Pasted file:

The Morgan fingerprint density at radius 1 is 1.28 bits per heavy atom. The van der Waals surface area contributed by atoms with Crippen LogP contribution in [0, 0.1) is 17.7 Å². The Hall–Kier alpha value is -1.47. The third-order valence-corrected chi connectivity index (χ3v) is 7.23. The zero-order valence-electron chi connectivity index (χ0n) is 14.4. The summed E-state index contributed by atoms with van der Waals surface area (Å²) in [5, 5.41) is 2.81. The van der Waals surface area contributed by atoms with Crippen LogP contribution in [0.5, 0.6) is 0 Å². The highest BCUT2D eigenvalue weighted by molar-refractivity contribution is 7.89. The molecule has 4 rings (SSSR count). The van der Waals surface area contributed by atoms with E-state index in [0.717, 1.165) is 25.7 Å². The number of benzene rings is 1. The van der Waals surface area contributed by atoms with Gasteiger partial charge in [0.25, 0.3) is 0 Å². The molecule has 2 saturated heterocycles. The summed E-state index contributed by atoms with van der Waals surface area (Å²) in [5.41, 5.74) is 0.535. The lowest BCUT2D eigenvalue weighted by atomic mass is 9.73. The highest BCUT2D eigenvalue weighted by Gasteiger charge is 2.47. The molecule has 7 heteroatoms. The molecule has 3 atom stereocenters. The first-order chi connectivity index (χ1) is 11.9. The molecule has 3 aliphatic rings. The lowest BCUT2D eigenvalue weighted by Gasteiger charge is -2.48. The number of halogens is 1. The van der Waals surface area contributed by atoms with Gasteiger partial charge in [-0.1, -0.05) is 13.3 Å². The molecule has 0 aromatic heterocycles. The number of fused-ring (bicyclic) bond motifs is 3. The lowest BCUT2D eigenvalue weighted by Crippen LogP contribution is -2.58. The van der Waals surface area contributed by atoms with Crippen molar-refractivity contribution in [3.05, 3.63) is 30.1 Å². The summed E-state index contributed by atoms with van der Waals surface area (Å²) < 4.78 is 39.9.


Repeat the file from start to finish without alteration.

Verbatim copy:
The Morgan fingerprint density at radius 1 is 1.28 bits per heavy atom. The van der Waals surface area contributed by atoms with Crippen LogP contribution in [0, 0.1) is 17.7 Å². The Hall–Kier alpha value is -1.47. The third-order valence-corrected chi connectivity index (χ3v) is 7.23. The zero-order valence-electron chi connectivity index (χ0n) is 14.4. The summed E-state index contributed by atoms with van der Waals surface area (Å²) in [5, 5.41) is 2.81. The van der Waals surface area contributed by atoms with Crippen LogP contribution in [0.5, 0.6) is 0 Å². The highest BCUT2D eigenvalue weighted by molar-refractivity contribution is 7.89. The molecule has 4 rings (SSSR count). The van der Waals surface area contributed by atoms with E-state index in [0.717, 1.165) is 25.7 Å². The number of benzene rings is 1. The van der Waals surface area contributed by atoms with Gasteiger partial charge in [0.25, 0.3) is 0 Å². The molecule has 2 saturated heterocycles. The summed E-state index contributed by atoms with van der Waals surface area (Å²) in [5.41, 5.74) is 0.535. The lowest BCUT2D eigenvalue weighted by atomic mass is 9.73. The highest BCUT2D eigenvalue weighted by Gasteiger charge is 2.47. The molecule has 7 heteroatoms. The molecule has 3 atom stereocenters. The first-order chi connectivity index (χ1) is 11.9. The molecule has 3 aliphatic rings. The lowest BCUT2D eigenvalue weighted by Gasteiger charge is -2.48. The number of halogens is 1. The van der Waals surface area contributed by atoms with Gasteiger partial charge in [-0.1, -0.05) is 13.3 Å². The molecule has 0 aromatic heterocycles. The number of fused-ring (bicyclic) bond motifs is 3. The lowest BCUT2D eigenvalue weighted by Crippen LogP contribution is -2.58. The van der Waals surface area contributed by atoms with Crippen molar-refractivity contribution in [3.05, 3.63) is 30.1 Å². The summed E-state index contributed by atoms with van der Waals surface area (Å²) < 4.78 is 39.9.